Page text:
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  • LesserBlackDog
    replied


    I would be wary of wetting leather. Yes, you can do it, but if you don't let the leather dry thoroughly enough, it may rot, and if you dry it TOO much, it can become brittle and crack.


    For a casual shoe or boot, I wouldn't necessarily bother too much with polish. Polish makes shoes look nice but does not moisturize the leather or protect them from water.


    Things you should definitely own: Saddle soap, conditioner/waterproof (this can be anything from mink oil to a synthetic moisturizer), shoe brushes, rags.


    First of all, give the shoes a good thorough cleaning, following the instructions with your saddle soap. Let them dry thoroughly, then apply the moisturizer of choice. This will not only keep the leather supple and flexible, but it will protect it from moisture. I would do that a couple times a season or as needed. After wearing your shoes, be sure to give them a quick brush-off, or wipe them down with a damp cloth, especially if you've been walking through salted roads.

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  • jason_carreira
    replied


    http://www.valetmag.com/ask-valet/st...are-120908.php

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  • Albert
    replied


    If they're leather start with this:


    http://tumblr.com/ZSBO-wBnc-Ii


    If they're suede you need a suede eraser and you can even use water on that.


    http://asuitablewardrobe.dynend.com/...ede-shoes.html

    Leave a comment:


  • nicholascrawford
    replied


    Not if you're using clean water. =)


    A friend of mine bought some leather motorcycle boots that called for soaking them, while wearing them, in water and walking around with wet boots for a day. He said that was many years ago and still considers them to be the most comfortable, most broken in, most molded-to-his-foot boot he's ever owned. Makes sense! Sorta like Shrink-to-Fit Levi's or getting your ski boots heat-molded to your foot.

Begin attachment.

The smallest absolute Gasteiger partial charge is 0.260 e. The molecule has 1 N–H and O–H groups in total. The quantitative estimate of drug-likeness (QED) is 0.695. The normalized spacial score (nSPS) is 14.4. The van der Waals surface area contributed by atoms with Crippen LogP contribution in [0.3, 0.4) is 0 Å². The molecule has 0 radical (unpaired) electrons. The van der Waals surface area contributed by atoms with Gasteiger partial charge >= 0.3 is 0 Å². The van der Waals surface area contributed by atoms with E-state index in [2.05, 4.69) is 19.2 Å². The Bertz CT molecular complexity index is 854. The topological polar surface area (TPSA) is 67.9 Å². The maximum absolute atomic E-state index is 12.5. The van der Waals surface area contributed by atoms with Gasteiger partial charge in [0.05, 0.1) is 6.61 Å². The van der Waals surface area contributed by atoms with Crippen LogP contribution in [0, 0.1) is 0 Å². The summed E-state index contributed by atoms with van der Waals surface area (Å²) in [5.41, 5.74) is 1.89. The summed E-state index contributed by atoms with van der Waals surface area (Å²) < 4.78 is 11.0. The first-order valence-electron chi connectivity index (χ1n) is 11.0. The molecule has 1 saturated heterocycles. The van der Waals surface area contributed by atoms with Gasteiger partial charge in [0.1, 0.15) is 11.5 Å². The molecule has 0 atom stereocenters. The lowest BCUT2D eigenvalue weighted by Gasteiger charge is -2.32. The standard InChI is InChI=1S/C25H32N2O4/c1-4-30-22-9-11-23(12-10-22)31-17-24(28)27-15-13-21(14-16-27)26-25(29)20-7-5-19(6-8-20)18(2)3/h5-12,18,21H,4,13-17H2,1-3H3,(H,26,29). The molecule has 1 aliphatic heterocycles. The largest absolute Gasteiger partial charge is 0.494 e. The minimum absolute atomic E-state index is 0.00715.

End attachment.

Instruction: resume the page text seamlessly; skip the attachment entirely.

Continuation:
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  • CollegiateDapper
    replied


    Ha, wow thank you very kindly for that. With regards to washing with soap and water though, won't that cause the insides to also get wet and thus smell even after drying?

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  • Tim
    replied


    I'd start at http://www.sebago.com/US/en/ShoeCare

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  • CollegiateDapper
    started a topic How to care for leather shoes?

    How to care for leather shoes?



    I ordered and received the Sebago Drysides a month or two ago. It's now mid December, the weather is quite dry (up in New Jersey) and I'm getting pretty concerned for the status of my Drysides! What do I do to ensure they last a long time? I was thinking about bringing them to a cobbler or something who could then just do the upkeep for me but I'd like to know myself what to do. Thank you for your help!